How An Unexpected Baby Affects Your Career, For Better And Worse
Ideally, the whole career/family thing goes according to plan. We’d all like to be killing it in our careers, with a lot of money in the bank and plenty of clout in our industry before throwing the giant wrench into our lives that is a baby. The more secure our lives feel, perhaps the less of a commotion that wrench will cause (though any mom will tell you there’s no such thing as minimizing the havoc that comes with motherhood). But, things don’t always go according to plan. You can forget to take your pill right on time for a couple of days or fail to realize that spermicide was expired and, whoops, you and your partner are pregnant ahead of schedule. Interestingly enough, I’ve known a few moms to whom this happened and they actually found there were some benefits to their career of having a child earlier than planned. And, of course, it posed some challenges, too.
You’ll advocate for yourself more
When you start thinking about not only being a role model for your child but also providing for your family, you begin to advocate for yourself, more. You feel that, in every part of your life, including your career, you represent your family, so you want to be fierce. You start advocating for yourself more. You starting nominating yourself for those promotions and putting yourself out there for more opportunities.
Employers may question your dedication
The truth is that some employers worry when their employees become moms. They fear their attention will be elsewhere. They may keep a closer eye on you, trying to make sure that motherhood isn’t affecting your work ethic. But, that’s okay because, you’re standing up for yourself more than ever.
You’ll ask for more money
Naturally, now that you have a little one to support, you’re more fearless about asking for more money. When it comes to salary negotiations, you’re thinking about adding a bedroom to your house and paying college tuition. You’re no longer just thinking of funding your designer shoe habit or twice-yearly vacation. This is serious. And you ask for serious money.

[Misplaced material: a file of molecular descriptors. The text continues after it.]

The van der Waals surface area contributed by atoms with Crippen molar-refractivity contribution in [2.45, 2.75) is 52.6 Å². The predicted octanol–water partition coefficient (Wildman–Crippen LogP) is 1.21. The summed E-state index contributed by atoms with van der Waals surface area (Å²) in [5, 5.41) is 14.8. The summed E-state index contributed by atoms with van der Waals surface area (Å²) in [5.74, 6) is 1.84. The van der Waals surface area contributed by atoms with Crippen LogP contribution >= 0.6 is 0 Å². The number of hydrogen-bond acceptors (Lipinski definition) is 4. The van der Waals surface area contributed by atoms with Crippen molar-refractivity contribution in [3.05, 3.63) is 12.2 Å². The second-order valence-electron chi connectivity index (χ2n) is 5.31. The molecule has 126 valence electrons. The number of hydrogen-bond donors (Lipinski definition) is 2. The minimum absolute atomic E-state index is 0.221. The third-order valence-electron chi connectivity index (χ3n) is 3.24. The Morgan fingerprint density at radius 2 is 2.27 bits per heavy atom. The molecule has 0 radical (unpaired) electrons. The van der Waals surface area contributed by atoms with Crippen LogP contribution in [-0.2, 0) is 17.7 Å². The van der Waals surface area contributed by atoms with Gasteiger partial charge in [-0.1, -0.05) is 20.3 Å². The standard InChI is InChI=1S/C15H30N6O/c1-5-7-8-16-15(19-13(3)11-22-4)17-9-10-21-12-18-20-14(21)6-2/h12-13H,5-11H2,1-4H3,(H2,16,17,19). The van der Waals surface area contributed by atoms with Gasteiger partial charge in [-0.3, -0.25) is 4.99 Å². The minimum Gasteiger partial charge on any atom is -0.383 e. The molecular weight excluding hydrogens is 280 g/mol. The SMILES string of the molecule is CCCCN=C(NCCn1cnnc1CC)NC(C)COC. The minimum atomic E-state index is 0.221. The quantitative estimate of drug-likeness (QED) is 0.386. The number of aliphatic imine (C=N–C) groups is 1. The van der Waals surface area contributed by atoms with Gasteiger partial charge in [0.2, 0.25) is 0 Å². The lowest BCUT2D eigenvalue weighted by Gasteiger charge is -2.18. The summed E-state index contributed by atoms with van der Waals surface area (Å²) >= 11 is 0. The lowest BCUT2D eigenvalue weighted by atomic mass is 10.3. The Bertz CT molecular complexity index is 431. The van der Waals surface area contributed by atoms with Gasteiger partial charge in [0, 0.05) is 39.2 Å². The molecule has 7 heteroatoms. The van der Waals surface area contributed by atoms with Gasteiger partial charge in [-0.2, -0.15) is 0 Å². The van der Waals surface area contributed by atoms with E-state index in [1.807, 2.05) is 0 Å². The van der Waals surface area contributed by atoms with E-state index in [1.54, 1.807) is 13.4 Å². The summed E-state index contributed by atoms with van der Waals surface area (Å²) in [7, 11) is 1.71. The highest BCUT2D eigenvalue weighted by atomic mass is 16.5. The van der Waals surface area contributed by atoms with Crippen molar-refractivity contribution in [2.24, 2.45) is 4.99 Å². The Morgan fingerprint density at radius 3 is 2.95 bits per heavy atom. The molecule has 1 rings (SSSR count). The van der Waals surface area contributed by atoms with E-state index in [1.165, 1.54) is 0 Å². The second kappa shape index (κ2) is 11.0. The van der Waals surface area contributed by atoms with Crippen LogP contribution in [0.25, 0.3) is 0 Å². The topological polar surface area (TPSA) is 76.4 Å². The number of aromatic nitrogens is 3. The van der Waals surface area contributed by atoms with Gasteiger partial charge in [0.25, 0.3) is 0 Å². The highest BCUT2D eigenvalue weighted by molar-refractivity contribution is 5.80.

You’ll be more conservative with investments
While you’re asking for more money, you’re investing more conservatively. Messing up an investment could mean blowing your child’s college tuition and struggling to pay for things like piano lessons and summer camp. You’re looking at long-term, conservative investments now.
You’ll become a time-management pro
Because motherhood will create such chaos in your schedule, you actually become even better at time management. They say, “Give jobs to busy people” and nobody’s busier than a mother. You get up early. You have every 20-minute increment of the day mapped out.
But some surprises can’t be managed
Naturally, as much as you try to schedule your day and micro-manage every hour, some surprises cannot be controlled. Sometimes, you will have to walk out of a very important meeting because your child’s school calls—your kid has a high fever and your partner isn’t answering his phone.
You’ll have more drive
Overall, you may feel you have more drive. Something about seeing the way the workplace can expect less from a working mother makes you want to prove them wrong.
Sometimes, your drive will break your heart
Of course, sometimes, having more drive will break your heart. You stay late for that project and take that out-of-town meeting to prove that motherhood isn’t making you any less of a professional, but that also means feeling very guilty about not seeing your kids.
You’ll be more relatable
Here’s a nice surprise you may find: some clients and potential partners find you more relatable. You may be asked specifically to sit in on a meeting with a client because you’re a mother, and so too is the client—or they hold strong family values.
Well, perhaps not to friends
There is one group of people to whom you may seem less relatable, and that’s your non-parent friends. If the rest of your friends are still on the waiting a while to have kids plan, they can make you feel judged sometimes. They’re just looking at you thinking, “Your life seems crazy. What happened to waiting?”
You’ll join the WM club
The crew you lose in your non-parent friends you remake in the working moms club. And they’re amazing. They have each other’s backs like no other. They are the silent force that makes you all look on top of your game, secretly helping each other pick up kids from school and man one’s desk while she takes a call with the pediatrician.
You’ll become more ethical
You’ll start to feel more bothered by working with unethical individuals and companies. Would you want your child to grow up and work with someone like that? Do you want to send the message to your kid that it’s okay to work with people like this? No. You don’t.
Those ethics can be a handicap
Of course, anybody who knows anything about having a career knows that having ethics make things a bit more complicated. It doesn’t make things impossible—just a bit more complicated.
You’ll become a bad*ss in meetings
You don’t let people talk over you in meetings or let men mansplain things to you. You’re used to yelling over screaming kids at home. You will command a room.
You’ll learn to work with others
You have to learn to work with others in order to create that village it takes to raise a kid. So, overall, you become more collaborative, willing to accept help and make compromises.